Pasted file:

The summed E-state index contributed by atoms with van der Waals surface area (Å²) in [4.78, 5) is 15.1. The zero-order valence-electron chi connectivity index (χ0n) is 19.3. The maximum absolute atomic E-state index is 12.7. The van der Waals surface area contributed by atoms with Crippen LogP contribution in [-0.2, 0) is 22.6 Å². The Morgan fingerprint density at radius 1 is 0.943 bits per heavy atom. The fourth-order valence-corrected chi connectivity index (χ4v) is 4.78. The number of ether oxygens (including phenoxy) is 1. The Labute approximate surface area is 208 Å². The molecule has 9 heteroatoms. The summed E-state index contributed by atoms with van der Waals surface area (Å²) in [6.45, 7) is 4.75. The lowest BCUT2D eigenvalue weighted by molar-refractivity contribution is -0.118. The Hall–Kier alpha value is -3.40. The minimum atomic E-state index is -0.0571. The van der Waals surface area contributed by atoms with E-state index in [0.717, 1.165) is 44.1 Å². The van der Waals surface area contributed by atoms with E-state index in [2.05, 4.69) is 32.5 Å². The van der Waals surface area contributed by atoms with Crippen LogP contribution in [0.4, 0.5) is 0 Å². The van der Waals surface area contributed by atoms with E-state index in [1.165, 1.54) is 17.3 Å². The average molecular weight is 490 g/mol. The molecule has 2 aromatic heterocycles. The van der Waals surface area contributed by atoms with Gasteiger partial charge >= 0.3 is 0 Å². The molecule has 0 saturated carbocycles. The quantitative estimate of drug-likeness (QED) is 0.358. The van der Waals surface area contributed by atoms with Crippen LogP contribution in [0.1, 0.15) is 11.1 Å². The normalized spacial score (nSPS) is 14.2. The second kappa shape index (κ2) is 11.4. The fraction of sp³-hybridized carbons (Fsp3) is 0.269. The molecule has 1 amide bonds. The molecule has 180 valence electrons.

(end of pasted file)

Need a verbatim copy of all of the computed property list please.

The summed E-state index contributed by atoms with van der Waals surface area (Å²) in [4.78, 5) is 15.1. The zero-order valence-electron chi connectivity index (χ0n) is 19.3. The maximum absolute atomic E-state index is 12.7. The van der Waals surface area contributed by atoms with Crippen LogP contribution in [-0.2, 0) is 22.6 Å². The Morgan fingerprint density at radius 1 is 0.943 bits per heavy atom. The fourth-order valence-corrected chi connectivity index (χ4v) is 4.78. The number of ether oxygens (including phenoxy) is 1. The Labute approximate surface area is 208 Å². The molecule has 9 heteroatoms. The summed E-state index contributed by atoms with van der Waals surface area (Å²) in [6.45, 7) is 4.75. The lowest BCUT2D eigenvalue weighted by molar-refractivity contribution is -0.118. The Hall–Kier alpha value is -3.40. The minimum atomic E-state index is -0.0571. The van der Waals surface area contributed by atoms with E-state index in [0.717, 1.165) is 44.1 Å². The van der Waals surface area contributed by atoms with E-state index in [2.05, 4.69) is 32.5 Å². The van der Waals surface area contributed by atoms with Crippen LogP contribution in [0.4, 0.5) is 0 Å². The van der Waals surface area contributed by atoms with E-state index in [1.165, 1.54) is 17.3 Å². The average molecular weight is 490 g/mol. The molecule has 2 aromatic heterocycles. The van der Waals surface area contributed by atoms with Gasteiger partial charge >= 0.3 is 0 Å². The molecule has 0 saturated carbocycles. The quantitative estimate of drug-likeness (QED) is 0.358. The van der Waals surface area contributed by atoms with Crippen LogP contribution in [0.1, 0.15) is 11.1 Å². The normalized spacial score (nSPS) is 14.2. The second kappa shape index (κ2) is 11.4. The fraction of sp³-hybridized carbons (Fsp3) is 0.269. The molecule has 1 amide bonds. The molecule has 180 valence electrons.